Tribute to His Royal Highness The Prince Philip Duke of Edinburgh at Heart of Steel
We’ve recognised the lifelong contributions of our Royal Patron, The Prince Philip HRH Duke of Edinburgh, by engraving his name on the Heart of Steel sculpture in Sheffield.
The Duke of Edinburgh received a special name engravement on the 2.4-metre monument located in Meadowhall Shopping Centre on 13 May as part of a collection of tributes to honour his contributions to our work.
Prince Philip served as our Royal Patron since it was founded in 1961 and held this role until he died in April 2021, aged 99.
His support over six decades helped to shine a light on the vital need to fund research into heart and circulatory disease and he was a constant presence as we made significant progress in helping to save and improve the lives of millions of people with heart conditions.
The Duke was a passionate supporter for our work, notably advocating for the creation of nine of our funded centres of excellence in the 1970s and opening a cutting-edge medical research centre at the University of Edinburgh in 2010.
More recently, Prince Philip hosted our Annual Reception in 2015, thanking 250 of its supporters and volunteers for their tireless work, and a celebratory dinner event at St James’ Palace to celebrate his 55 years as our Patron.
Dr Charmaine Griffiths, our Chief Executive, who attended the unveiling of the engravement at the Heart of Steel, said: “The Duke of Edinburgh was a lifelong servant to countless charities and good causes, and it’s been touching to hear the richly deserved tributes to his work and a privilege to attend the Service of Thanksgiving.
“As our Patron, we will be forever grateful for the unique contribution he made to the British Heart Foundation by supporting fundraising events and advocating for our lifesaving heart research. Many of our colleagues and volunteers have fond memories of meeting the Duke and he will always be an important part of our lifesaving history.
“Our hope is that this engraving on the Heart of Steel, alongside the names of so many other families and loved ones is a reminder of the deep and lasting connection the Duke of Edinburgh will always have with the British Heart Foundation.”
The Heart of Steel is an iconic sculpture that will eventually be included inside a 32-metre Steel Man, a future landmark which will overlook Sheffield.
The Heart of Steel recently raised a milestone £1.5 million for our life saving research into heart and circulatory diseases.
Jo Boyhan is one of the thousands of people with an affiliation with the Heart of Steel. The names of her father, Terence Tasker, and half-brother, Tony Tasker, whom both sadly died from heart and circulatory conditions, are engraved on the sculpture.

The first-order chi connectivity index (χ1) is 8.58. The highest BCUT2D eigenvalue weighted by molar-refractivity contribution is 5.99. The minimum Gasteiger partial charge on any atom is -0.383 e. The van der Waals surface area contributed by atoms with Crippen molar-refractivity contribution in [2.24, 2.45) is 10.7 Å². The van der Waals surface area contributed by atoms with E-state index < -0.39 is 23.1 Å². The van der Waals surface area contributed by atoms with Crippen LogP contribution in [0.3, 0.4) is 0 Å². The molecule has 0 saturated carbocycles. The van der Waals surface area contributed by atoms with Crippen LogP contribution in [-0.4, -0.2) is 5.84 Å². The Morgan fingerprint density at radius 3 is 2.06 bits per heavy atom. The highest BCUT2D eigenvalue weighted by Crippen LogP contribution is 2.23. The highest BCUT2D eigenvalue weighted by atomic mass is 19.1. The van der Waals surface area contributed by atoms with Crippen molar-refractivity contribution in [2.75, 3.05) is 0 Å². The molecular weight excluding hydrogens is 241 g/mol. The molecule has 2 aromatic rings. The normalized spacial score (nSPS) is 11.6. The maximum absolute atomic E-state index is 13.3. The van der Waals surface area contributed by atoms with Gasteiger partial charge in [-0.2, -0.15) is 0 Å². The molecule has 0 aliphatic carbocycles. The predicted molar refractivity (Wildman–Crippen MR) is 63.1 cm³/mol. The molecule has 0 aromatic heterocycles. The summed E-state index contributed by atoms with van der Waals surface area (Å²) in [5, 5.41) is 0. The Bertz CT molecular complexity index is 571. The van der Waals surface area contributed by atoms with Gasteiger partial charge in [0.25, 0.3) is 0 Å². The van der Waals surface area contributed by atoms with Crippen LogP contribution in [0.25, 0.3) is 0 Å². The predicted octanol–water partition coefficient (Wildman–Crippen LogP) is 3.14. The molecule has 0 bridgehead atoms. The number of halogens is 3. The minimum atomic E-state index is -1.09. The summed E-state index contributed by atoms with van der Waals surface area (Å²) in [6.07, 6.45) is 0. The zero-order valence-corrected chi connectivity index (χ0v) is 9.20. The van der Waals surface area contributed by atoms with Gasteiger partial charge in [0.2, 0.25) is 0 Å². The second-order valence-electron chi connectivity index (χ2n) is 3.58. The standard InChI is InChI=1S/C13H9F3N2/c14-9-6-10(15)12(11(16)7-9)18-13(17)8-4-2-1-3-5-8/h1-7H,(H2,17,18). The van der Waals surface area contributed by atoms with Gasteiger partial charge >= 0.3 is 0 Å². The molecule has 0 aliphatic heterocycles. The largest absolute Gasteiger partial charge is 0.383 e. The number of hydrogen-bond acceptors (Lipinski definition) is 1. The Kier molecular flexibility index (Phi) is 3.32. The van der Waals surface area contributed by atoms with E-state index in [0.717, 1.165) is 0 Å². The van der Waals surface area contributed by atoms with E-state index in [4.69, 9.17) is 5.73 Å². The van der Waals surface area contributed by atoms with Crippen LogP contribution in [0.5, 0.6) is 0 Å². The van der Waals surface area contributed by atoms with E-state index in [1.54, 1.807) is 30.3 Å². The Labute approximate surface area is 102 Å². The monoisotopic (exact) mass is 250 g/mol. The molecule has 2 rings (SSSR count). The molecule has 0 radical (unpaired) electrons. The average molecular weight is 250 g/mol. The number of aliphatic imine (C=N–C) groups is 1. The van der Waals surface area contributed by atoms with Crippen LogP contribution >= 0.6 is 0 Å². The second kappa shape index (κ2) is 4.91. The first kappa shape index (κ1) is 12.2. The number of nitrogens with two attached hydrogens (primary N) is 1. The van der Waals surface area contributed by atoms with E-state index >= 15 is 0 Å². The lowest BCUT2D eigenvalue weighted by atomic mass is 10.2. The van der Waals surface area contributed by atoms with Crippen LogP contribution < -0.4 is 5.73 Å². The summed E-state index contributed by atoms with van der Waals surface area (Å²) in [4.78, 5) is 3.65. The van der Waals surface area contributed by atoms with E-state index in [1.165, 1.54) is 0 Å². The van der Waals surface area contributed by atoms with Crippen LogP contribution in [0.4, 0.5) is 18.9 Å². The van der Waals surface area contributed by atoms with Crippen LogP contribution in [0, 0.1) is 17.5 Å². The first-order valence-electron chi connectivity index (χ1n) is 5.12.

In 2016, following the sudden death of her half-brother at the age 31, Jo and her family were invited for genetic testing to screen for any faulty genes that could cause potentially fatal heart conditions.
The screening revealed Jo had Brugada Syndrome, a rare heart condition that affects the electrical messages which control the heart rate due to a chemical imbalance. It can be dangerous if it is not managed properly.
Jo said: “After my dad and half-brother died both died at a young age, my family were invited to genetic screening where I found out I have Brugada Syndrome. I was worried that my children might also be affected.
“Thankfully, my sons and daughter are all clear, as our family has had to deal with the suffering that heart and circulatory diseases can cause. My dad and half-brother were both wonderful men; we all miss them so much.
“I’m touched to be here on this special day to help commemorate the Duke of Edinburgh. Seeing my family members’ names engraved alongside his on the Heart of Steel is a precious reminder. The Heart of Steel is a beautiful way to celebrate a loved one’s life and helps their memory and legacy live on.
“It is incredible to hear that the Heart of Steel has raised an incredible £1.5 million for the British Heart Foundation research. My family hope this will help lead medical breakthroughs that will prevent other families from going through the heartbreak we have been through.”
Members of the public are free to visit the Heart of Steel and are able to add a name engravement for just £20, with all funds raised helping power our life saving research into heart and circulatory diseases.
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